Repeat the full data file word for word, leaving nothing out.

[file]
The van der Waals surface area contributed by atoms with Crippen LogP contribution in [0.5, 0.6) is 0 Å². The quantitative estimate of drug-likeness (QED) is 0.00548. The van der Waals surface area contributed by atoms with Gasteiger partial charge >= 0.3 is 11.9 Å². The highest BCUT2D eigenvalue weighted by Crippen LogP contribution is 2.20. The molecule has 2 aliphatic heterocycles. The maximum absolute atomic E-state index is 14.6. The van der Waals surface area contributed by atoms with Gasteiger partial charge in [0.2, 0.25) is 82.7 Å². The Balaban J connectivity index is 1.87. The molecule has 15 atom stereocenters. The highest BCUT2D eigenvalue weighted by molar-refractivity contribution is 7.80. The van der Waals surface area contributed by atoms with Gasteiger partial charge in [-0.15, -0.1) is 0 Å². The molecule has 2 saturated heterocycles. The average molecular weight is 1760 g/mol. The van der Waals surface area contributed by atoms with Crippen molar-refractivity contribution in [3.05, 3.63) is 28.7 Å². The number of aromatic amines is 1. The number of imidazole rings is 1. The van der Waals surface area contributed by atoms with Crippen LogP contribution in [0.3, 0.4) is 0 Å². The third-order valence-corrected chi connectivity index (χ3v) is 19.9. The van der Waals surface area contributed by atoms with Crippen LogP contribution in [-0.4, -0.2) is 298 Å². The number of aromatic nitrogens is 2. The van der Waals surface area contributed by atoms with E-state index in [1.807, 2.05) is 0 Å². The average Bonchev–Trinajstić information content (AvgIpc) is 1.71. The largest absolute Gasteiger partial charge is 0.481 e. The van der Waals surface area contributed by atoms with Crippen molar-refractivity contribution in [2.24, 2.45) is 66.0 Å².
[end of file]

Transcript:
The van der Waals surface area contributed by atoms with Crippen LogP contribution in [0.5, 0.6) is 0 Å². The quantitative estimate of drug-likeness (QED) is 0.00548. The van der Waals surface area contributed by atoms with Gasteiger partial charge >= 0.3 is 11.9 Å². The highest BCUT2D eigenvalue weighted by Crippen LogP contribution is 2.20. The molecule has 2 aliphatic heterocycles. The maximum absolute atomic E-state index is 14.6. The van der Waals surface area contributed by atoms with Gasteiger partial charge in [0.2, 0.25) is 82.7 Å². The Balaban J connectivity index is 1.87. The molecule has 15 atom stereocenters. The highest BCUT2D eigenvalue weighted by molar-refractivity contribution is 7.80. The van der Waals surface area contributed by atoms with Gasteiger partial charge in [-0.15, -0.1) is 0 Å². The molecule has 2 saturated heterocycles. The average molecular weight is 1760 g/mol. The van der Waals surface area contributed by atoms with Crippen molar-refractivity contribution in [3.05, 3.63) is 28.7 Å². The number of aromatic amines is 1. The number of imidazole rings is 1. The van der Waals surface area contributed by atoms with Crippen LogP contribution in [0.3, 0.4) is 0 Å². The third-order valence-corrected chi connectivity index (χ3v) is 19.9. The van der Waals surface area contributed by atoms with Crippen LogP contribution in [-0.4, -0.2) is 298 Å². The number of aromatic nitrogens is 2. The van der Waals surface area contributed by atoms with E-state index in [1.807, 2.05) is 0 Å². The average Bonchev–Trinajstić information content (AvgIpc) is 1.71. The largest absolute Gasteiger partial charge is 0.481 e. The van der Waals surface area contributed by atoms with Crippen molar-refractivity contribution in [2.24, 2.45) is 66.0 Å².